Biden stumps for Democrats in Georgia Senate runoff, urges voters to repeat November's record turnout
- President-elect Joe Biden headlined a rally in Atlanta for two Democratic Senate candidates on Tuesday, his first campaign event since he won the presidency in November.
- At stake in the two races is control of the U.S. Senate, and Biden urged to crowd to "send me these two men and we will control the Senate and change the lives of the people of Georgia."
- Following November's record-breaking turnout, Democrats are hoping the same playbook works again. "Georgia is going to shock the nation with the number of people who vote on Jan. 5," said Biden.
WASHINGTON — A triumphant President-elect Joe Biden went down to Georgia on Tuesday, where he headlined a campaign rally for two Democratic Senate candidates in the state that handed him his biggest upset win of the 2020 presidential race.
The drive-in rally in Atlanta was intended to benefit Democrats Jon Ossoff and Raphael Warnock, who are both facing incumbent Republican senators in runoff elections on Jan. 5. It was Biden's first campaign event as president-elect, coming just a day after the Electoral College certified his victory over President Donald Trump.
At stake in the two runoff elections is control of the U.S. Senate, and with it, the power to either greenlight Biden's nominees and his ambitious (and expensive) domestic policy agenda, or conversely, to block it.
If either of the two Republican senators up for reelection, Kelly Loeffler and David Perdue, win their races, the GOP will maintain its current control of the chamber, and Biden can expect battles over every nominee and every piece of legislation.
Biden had no illusions Tuesday about how important these races are. "I need two senators from this state who want to get something done, not two senators who are just going to get in the way," he said. "Send me these two men and we will control the Senate and change the lives of the people of Georgia."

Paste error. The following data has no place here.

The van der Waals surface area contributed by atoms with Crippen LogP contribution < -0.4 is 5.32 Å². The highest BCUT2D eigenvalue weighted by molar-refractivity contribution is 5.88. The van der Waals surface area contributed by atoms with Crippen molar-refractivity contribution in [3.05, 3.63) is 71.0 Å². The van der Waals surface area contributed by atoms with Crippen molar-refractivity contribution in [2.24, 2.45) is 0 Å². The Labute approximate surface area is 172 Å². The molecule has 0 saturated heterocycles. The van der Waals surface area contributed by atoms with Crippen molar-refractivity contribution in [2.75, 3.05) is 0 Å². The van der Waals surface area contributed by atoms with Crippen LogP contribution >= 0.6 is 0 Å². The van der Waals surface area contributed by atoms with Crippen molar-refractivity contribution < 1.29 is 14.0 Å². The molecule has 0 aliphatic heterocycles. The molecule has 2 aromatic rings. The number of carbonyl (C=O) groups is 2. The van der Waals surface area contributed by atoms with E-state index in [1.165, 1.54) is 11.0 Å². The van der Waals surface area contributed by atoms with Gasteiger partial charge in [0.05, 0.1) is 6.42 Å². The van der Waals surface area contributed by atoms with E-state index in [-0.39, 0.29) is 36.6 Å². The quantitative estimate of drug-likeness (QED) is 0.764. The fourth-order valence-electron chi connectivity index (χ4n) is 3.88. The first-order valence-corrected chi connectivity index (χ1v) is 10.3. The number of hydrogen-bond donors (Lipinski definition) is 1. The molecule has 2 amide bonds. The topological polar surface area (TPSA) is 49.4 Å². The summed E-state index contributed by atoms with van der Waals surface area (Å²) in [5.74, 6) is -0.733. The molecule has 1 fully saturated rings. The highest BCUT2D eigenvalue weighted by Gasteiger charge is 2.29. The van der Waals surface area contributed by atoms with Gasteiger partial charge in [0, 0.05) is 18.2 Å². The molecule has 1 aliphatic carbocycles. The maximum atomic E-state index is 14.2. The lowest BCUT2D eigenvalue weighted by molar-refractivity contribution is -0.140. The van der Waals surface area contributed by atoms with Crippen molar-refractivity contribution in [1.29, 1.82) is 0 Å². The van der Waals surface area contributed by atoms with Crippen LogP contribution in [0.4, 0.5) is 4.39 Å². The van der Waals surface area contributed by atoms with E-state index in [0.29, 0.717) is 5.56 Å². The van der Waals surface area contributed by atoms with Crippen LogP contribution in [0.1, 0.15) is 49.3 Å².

Coming off November's upset victory fueled by suburban and Black voters, Democrats are relying almost entirely on replicating the record-breaking turnout they saw last month. It's a tall order — special elections traditionally draw far fewer voters than presidential elections — but Biden urged his supporters to buck the trends.
"Is Georgia going to break the record for voting in these state Senate elections? I think so," he said. "But there are a lot of folks betting you won't. There are a lot of folks thinking 'Georgia broke the record for votes cast for presidential election, there is no way they can do it again.'"
"Are you ready to prove them wrong? I think you are. I think Georgia is going to shock the nation with the number of people who vote on Jan. 5," said Biden.
In a state with a long history of racist voter suppression, Biden reminded people that Loeffler and Perdue supported a recent lawsuit brought by the Texas attorney general that sought to disqualify millions of votes cast in Georgia, part of a failed, longshot bid to overturn the election results.
"Your two Republican senators fully embraced what Texas was telling the Supreme Court," he said. "They fully embraced nullifying nearly 5 million Georgia votes. You might want to remember that come Jan. 5."
Polling averages currently show both Senate races as neck and neck, although historical trends favor the incumbent senators.
Biden also drew a sharp contrast between the two Democrats in the race and their Republican opponents when it comes to much-needed coronavirus relief funding.
"We need funding for testing and vaccine distribution. We need to get money into people's pockets right away," he said. "We can get so much done that would make the lives of the people of Georgia and the country so much better, and we need senators who are willing to do it."
Following Biden's trip, Vice President-elect Kamala Harris is also expected to visit Georgia to boost Ossoff and Warnock, although concrete plans have yet to be released.
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